Late-stage companies: Ones that have 10-20M in revenues already, they are proven national players in what they do, they want to grow in international markets. Here EIB would usually give a minimum of 7.5M tickets. Due to the fact that they are a policy bank, they usually need to find a project to finance and therefore need to find some R&D investment over the next 3-4 years. It’s necessary to conceptualize that there is some research and development in the product, in the long run. This can also be considered a limitation from the policy aspect, but financially they also look at some early-stage companies that are fast-growing and can provide them tickets that could be equal to their revenue at the time.
“When is the right time to raise debt and what is the right time for companies to think about raising debt?”
What Ms. Kadyrova advises, from experience working with equity portfolio companies, is to have conversations around venture debt, if that’s something that’s in the cards shortly after they have raised their equity round. She said that by doing this you can easily negotiate and start having conversations about term sheets, almost allowing you to secure an optionality for yourself. Though case-specific, they do recommend it shortly after having their last equity raise.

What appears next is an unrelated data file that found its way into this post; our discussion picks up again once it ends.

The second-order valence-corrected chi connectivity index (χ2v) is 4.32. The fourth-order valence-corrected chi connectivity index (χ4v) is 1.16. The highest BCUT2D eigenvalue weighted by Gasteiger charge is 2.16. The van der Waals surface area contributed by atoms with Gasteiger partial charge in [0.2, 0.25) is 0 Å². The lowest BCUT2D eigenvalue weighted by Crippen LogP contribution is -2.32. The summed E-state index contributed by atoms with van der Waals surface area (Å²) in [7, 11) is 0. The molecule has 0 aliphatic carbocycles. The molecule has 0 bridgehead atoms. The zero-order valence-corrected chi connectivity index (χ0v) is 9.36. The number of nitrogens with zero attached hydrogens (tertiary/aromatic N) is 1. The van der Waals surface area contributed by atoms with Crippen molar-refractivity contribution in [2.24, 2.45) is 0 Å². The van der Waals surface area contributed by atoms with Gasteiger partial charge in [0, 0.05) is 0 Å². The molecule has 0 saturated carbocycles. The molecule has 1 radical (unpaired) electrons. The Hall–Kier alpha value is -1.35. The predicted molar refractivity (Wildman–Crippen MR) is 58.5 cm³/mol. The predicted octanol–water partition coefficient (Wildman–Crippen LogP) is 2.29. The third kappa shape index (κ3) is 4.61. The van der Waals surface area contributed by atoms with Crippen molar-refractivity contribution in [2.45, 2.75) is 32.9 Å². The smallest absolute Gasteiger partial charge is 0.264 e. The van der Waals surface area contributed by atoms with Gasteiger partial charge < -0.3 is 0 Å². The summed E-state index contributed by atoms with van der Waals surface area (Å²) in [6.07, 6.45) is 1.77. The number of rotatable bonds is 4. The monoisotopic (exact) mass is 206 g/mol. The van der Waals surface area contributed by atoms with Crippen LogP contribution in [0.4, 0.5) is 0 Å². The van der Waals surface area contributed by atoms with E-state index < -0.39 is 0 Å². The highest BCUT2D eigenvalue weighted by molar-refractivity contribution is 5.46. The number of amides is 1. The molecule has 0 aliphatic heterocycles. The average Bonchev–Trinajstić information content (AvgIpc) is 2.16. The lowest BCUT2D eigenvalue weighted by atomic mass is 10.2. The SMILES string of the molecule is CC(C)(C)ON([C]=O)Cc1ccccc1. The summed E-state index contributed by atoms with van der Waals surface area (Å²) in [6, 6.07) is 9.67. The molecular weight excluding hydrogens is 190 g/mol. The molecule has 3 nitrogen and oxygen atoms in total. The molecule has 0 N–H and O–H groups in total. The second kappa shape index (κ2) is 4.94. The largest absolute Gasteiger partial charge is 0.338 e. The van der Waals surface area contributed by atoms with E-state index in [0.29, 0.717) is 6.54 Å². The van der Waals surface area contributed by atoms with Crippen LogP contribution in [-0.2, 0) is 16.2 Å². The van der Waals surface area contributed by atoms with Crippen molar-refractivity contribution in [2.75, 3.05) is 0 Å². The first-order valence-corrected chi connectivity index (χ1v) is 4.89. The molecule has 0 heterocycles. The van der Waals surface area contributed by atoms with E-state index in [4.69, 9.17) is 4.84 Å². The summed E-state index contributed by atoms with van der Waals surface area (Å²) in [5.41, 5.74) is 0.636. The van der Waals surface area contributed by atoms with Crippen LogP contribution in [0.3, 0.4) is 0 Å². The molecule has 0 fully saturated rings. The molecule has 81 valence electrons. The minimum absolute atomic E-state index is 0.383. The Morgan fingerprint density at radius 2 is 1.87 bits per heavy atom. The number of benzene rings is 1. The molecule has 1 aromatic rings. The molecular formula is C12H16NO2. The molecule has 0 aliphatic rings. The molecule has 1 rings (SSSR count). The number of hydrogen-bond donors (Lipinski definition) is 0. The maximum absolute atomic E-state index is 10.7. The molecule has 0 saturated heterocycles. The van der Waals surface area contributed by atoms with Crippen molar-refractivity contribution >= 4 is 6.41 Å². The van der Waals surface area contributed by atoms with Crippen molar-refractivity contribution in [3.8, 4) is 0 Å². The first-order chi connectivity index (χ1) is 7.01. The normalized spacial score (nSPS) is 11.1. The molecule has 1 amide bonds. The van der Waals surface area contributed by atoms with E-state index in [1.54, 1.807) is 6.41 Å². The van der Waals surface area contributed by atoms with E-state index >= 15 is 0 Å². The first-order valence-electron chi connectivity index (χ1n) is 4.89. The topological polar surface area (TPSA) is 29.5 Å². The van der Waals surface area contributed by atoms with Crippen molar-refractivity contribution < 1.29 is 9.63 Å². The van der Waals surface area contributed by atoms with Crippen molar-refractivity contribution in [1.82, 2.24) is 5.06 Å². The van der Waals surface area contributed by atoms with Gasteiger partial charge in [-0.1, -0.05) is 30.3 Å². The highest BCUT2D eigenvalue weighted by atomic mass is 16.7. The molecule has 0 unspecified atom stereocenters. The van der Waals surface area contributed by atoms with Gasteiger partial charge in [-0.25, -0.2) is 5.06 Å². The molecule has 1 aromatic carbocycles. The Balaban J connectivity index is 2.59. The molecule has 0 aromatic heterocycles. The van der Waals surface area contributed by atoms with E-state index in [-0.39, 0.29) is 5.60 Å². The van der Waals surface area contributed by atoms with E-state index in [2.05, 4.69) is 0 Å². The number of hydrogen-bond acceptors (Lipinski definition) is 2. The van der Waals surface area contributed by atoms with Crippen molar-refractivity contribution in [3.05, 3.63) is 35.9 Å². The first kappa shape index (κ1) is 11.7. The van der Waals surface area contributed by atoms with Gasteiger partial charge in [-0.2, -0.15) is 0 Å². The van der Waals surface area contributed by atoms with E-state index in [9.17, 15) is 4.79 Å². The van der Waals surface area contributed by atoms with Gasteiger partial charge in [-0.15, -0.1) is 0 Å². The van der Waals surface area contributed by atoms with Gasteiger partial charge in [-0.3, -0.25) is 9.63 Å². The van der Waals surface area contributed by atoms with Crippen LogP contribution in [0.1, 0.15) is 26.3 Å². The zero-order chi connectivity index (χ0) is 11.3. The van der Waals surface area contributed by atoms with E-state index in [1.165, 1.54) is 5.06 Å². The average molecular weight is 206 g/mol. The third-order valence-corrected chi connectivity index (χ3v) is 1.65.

Mr. Constantinides takes on this question by emphasizing a previous point of his, stating that there’s a right and wrong time to take on debt that will affect the outcome and growth of the business. He says that the discussions that they have with C-level executives from the companies we invest in now, are way different than the ones we used to have in the past with respect to understanding the use of debt.
“We are not a substitute for debt”
If you cannot raise equity or get appropriate financing from equity investors, they are not the right investors for you. Debt is an additive to equity, meaning if you can’t raise equity and you’re looking to fill a gap, then debt financing is not for you.
A Synergistic Approach